In contrast, Breyer argued that one should temporarily defer to voices of science and prioritizing public safety in times of unprecedented crisis. A major point of contention was that Cuomo redistricted the disease hotspots between the time of the injunction’s filing and the Supreme Court’s holding, making the decision impractical in the dissenting justices’ perspectives. Breyer further stressed that injunctions are considered “extraordinary remedies” to be saved for circumstances in which the restrictions being imposed are obviously too stringent, which he said the petitioners could not prove given the serious health threat posed by indoor congregations of groups. 

The Court Breaks From Precedent on Pandemic-Era Gatherings 

Breyer, who was joined by Justices Elena Kagan and Sonia Sotomayor, cited in his dissent as precedent South Bay United Pentecostal Church v. Newsom. In the May 2020 case, the Court struck down a church’s application for injunctive relief against a California guideline limiting buildings to either 25 percent of max capacity or one hundred attendees. The principle of stare decisis, or utilizing past precedent to decide cases, has long been important in higher courts, making this decision a notable break from court practices. 

The holding in South Bay United Pentecostal Church was further reaffirmed in the July 2020 case of Calvary Chapel Dayton Valley v. Sisolak, filed against the Nevada governor for prohibiting in-person worship of ten or more people where the Court again denied injunctive relief. Justices Samuel Alito, Brett Kavanaugh, Clarence Thomas and Gorsuch dissented from the denial of the application, with Kavanaugh adding “Unless the State provides a sufficient justification otherwise, it must place religious organizations in the favored or exempt category.”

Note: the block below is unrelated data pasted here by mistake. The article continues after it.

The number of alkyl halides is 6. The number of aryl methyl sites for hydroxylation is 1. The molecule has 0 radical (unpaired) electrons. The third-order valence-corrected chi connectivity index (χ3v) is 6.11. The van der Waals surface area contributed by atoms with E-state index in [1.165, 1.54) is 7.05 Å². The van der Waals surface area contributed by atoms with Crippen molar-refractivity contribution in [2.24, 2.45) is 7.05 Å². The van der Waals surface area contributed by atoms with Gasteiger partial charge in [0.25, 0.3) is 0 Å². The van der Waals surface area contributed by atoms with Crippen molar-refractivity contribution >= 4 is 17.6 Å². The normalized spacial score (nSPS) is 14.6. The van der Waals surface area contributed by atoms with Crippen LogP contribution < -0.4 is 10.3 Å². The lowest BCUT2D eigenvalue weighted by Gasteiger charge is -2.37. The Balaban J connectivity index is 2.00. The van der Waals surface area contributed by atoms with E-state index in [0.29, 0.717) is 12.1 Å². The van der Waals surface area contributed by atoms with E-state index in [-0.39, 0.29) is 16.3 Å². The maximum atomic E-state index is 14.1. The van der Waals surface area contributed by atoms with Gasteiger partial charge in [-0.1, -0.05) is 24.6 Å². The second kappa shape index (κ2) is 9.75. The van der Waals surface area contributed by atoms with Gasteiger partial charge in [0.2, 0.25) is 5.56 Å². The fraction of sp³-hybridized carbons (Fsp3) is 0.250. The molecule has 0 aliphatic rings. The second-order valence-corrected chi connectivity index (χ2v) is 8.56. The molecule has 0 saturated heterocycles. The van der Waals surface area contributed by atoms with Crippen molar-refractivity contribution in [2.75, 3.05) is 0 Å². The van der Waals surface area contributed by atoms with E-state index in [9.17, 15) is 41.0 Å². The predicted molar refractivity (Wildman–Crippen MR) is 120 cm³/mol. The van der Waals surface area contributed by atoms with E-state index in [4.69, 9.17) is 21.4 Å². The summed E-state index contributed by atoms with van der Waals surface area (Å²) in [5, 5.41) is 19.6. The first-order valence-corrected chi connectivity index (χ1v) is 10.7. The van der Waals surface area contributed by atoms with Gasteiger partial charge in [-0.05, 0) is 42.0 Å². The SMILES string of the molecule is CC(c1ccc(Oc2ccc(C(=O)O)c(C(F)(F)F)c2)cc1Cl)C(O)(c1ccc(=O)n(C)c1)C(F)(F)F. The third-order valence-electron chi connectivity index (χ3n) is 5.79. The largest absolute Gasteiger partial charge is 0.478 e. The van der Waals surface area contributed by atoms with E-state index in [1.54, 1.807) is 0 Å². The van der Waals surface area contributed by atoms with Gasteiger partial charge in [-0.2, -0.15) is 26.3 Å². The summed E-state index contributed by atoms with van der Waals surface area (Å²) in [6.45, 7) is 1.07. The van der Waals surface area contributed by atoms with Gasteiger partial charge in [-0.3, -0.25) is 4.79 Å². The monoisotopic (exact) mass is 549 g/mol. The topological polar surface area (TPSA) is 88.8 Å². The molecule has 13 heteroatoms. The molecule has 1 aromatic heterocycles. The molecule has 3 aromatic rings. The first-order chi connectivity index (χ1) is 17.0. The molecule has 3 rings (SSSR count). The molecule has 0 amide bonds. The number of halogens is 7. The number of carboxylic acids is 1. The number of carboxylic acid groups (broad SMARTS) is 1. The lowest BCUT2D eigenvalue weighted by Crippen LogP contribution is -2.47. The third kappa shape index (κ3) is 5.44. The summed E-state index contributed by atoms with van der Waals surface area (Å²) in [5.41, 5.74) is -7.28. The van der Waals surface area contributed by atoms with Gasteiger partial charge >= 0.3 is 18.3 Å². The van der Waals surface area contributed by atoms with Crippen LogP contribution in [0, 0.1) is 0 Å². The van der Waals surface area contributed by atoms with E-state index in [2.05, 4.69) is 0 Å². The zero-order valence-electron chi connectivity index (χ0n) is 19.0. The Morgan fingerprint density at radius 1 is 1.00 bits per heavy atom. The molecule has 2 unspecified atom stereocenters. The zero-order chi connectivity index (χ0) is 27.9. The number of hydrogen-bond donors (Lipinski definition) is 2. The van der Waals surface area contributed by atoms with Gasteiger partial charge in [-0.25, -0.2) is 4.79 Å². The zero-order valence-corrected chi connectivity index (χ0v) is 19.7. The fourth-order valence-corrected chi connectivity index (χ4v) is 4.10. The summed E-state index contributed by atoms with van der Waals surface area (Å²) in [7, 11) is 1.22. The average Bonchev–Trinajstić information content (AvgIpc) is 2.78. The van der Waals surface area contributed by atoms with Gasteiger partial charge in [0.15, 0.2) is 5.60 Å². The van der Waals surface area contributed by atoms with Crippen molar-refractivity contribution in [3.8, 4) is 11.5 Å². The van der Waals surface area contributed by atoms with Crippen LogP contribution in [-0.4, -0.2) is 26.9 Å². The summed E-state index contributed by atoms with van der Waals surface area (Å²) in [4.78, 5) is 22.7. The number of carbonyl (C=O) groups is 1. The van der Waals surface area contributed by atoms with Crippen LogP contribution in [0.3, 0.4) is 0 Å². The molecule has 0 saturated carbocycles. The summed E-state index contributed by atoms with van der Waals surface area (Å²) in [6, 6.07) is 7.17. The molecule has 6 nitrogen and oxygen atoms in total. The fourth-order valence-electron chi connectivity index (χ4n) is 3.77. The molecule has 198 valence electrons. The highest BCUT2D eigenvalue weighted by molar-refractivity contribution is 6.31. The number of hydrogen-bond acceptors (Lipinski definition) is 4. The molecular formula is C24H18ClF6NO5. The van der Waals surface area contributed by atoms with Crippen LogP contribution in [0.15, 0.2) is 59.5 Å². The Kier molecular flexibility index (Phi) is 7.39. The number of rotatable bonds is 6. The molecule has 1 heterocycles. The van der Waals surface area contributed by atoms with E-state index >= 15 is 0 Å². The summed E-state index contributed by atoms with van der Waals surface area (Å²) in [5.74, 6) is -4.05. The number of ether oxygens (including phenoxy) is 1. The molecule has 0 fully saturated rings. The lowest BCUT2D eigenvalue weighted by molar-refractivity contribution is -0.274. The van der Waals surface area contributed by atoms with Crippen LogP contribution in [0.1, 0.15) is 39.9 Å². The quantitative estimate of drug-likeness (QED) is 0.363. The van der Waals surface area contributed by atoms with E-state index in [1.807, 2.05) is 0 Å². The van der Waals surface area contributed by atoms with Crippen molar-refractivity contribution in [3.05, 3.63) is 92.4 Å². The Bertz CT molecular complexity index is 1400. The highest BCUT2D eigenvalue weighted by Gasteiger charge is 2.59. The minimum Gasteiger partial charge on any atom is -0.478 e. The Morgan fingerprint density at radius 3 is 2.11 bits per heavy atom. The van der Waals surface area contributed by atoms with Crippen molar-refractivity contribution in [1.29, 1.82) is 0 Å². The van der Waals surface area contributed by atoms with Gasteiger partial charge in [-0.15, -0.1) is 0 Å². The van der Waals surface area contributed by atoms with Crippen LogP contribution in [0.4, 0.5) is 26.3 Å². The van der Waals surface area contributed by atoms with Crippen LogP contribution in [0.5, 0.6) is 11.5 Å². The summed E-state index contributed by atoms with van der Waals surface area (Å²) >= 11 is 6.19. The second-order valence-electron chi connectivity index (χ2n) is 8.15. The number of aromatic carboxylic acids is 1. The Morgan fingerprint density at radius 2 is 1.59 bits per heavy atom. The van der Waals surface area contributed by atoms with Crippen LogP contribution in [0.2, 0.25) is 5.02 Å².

These same four justices were joined in the majority decision for Roman Catholic Diocese of Brooklyn by Barrett, who replaced Justice Ruth Bader Ginsburg after her passing in September. This shift in the Supreme Court could signify that lower courts may be more open to religious groups hoping to gather in defiance of new public health laws. It also serves as a caution for governors across the nation as they work to create reopening plans. Illinois Governor J.B. Pritzker has rolled out a series of recommendations rather than mandates for places of worship, and New Hampshire Governor Chris Sununu followed suit with health suggestions for places of worship. 

The COVID-19 pandemic has upended expectations and radically transformed average Americans’ lives. It is the Court’s duty to interpret the Constitution through whichever lens they see fit, trying to best represent the fundamental tenets of this nation as they were written in the 18th century. While the pandemic is not something the Founding Fathers could have foreseen as they signed those historic words into law, it appears the Court believes that the right to religious gatherings cannot be stripped away from people as the government chooses. This case marks the beginning of a more conservative era of the Supreme Court, with stricter interpretations of the Constitution and a greater emphasis on the preservation of original rights.

The image featured in this article is licensed for reuse under Creative Commons Attribution-Share Alike 3.0 Unported license. No changes were made to the original image, which was taken by Joe Ravi and can be found here.

Niharika Iyer